If you’re a fan of that clean, finished look you get from hoisting your television up onto a wall (or you’re redecorating and want to know where to start), it all begins with selecting and installing the right wall mount bracket for your TV.
TVs all pretty much come with stands so you can prop them up on a cabinet, table or anywhere else you’d care to watch, but if you’re after a simple visual style, nothing beats wall-mounting your TV. You might find the wall mount is in the box with your TV, or offered as a sales incentive, in which case you’ve only got to concern yourself with safely mounting it to your wall of choice.
But if your TV didn’t come with a wall mount – and most don’t – then you’ll need to purchase one separately before attempting to hoist your TV up onto a nearby vertical surface.
While some manufacturers do make or endorse specific brands, there’s a general standard – VESA – used by most TVs to define the distance between the mounting bracket holes on the back of your TV.
One quick check here, although it’s pretty unusual: if you can’t locate mounting holes on the back of your TV, then it’s not VESA-compliant and most wall brackets won’t easily work with it. However that’s fairly unusual except for some very cheap brands or smaller TV types. If that describes your TV, or you’re not able to wall mount because you’re renting your property, solutions like these Anti-Tip Furniture Straps may be of use.
How do I find out my VESA size?
VESA is an important standard because while flat panel TVs aren’t as heavy as the old CRT TVs they replaced, they’re still substantial, and there’s definite risk involved in improperly wall mounting a TV – not just to the panel but potentially anyone standing nearby if it happens to fall!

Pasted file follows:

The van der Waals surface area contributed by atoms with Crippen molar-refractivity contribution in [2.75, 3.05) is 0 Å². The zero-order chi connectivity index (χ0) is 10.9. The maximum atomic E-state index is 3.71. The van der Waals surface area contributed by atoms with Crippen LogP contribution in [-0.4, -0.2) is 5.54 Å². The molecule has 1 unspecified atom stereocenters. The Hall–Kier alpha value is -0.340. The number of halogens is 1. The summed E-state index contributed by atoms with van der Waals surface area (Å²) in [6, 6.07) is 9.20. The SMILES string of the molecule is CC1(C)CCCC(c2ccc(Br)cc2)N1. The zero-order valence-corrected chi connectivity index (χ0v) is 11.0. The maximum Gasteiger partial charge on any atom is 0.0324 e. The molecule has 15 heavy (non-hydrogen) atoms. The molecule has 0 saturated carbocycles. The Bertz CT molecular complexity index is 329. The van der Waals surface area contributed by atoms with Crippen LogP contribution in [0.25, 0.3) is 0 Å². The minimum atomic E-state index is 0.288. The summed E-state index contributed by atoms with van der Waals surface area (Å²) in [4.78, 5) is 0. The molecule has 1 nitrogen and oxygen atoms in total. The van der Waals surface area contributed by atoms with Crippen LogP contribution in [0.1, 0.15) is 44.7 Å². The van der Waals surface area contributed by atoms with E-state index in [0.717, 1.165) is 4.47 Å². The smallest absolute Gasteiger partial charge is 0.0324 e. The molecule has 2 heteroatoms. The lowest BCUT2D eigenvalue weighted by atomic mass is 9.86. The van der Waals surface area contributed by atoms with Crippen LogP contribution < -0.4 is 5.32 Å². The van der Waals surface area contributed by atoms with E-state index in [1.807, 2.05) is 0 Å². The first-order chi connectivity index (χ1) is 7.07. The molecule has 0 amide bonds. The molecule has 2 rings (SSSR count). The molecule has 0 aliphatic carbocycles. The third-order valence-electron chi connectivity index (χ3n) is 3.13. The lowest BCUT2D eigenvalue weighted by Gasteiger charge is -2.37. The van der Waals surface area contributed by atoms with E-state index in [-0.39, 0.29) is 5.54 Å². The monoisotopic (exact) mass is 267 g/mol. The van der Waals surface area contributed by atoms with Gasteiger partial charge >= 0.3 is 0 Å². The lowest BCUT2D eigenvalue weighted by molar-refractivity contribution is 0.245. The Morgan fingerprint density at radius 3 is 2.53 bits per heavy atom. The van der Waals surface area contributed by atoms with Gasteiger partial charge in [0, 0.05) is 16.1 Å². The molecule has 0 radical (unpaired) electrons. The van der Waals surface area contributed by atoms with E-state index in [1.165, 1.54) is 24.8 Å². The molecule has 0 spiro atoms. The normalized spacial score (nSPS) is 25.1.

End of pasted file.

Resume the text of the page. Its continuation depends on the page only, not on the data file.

There are a couple of simple ways to determine your VESA sizing. Your TV’s product manual will almost certainly list its VESA compatibility somewhere, and these days you can often just look those specifications up online if you did drop the printed manual down the back of the sofa ages ago. If it’s not clear because you’re not 100 per cent sure of your model or online specifications suggest differing VESA compatibility, then you can always sort it out yourself with a little simple measurement.
Find the mounting holes on the back of your panel, and measure left to right and top to bottom in millimetres. You’ll probably end up with a measurement of 200×200, 400×400 or 600×400 depending on the size of your TV. That’s the VESA sizing you’re looking for, although many third-party VESA mounts will come with multiple hole sizings to suit a variety of TV sizes.
What other features should I look for in a wall mount?
It sounds obvious, but it’s quite important to check that the mount you’re going to use is built to take the weight of the TV you’re placing on it. For most new wall mounts this shouldn’t be a huge issue, but if you do try to put a monster 85″ TV onto a tiny wall mount, it could come crashing down on you in the worst possible way.
Once you’ve sorted out your compatibility for a wall mount, the next step is to decide how you want to mount it. The answer to that question might just be “up against the wall, stupid”, and that’s fine, because it’s quite easy to get simple flat wall mounts. But in many cases that’s not actually going to give you the ideal viewing position, because depending on where your light sources are and where you sit, a straight flat TV might not present its best picture unless it’s at an angle relative to your eyes.
That’s where wall mounts with tilt functionality come into play. The key idea here is that you’ll fix your mount to the wall, then affix your TV and find the best fixed angle for your TV relative to your viewing plans and the layout of your room.
Some mounts may only offer vertical tilt options (like this one on Amazon), while others may talk of “full motion” tilting (like this one on Amazon), which is to say that you can also tilt them horizontally if required.
As you can imagine, you don’t have to stop at fixed-to-the-wall motion either, with some mounts (like this one) providing extension capabilities so you can bring a mounted arm forwards, which can be useful if you watch your TV in a room that the sun passes through during the day, because you can more easily adjust to avoid unwanted screen glare.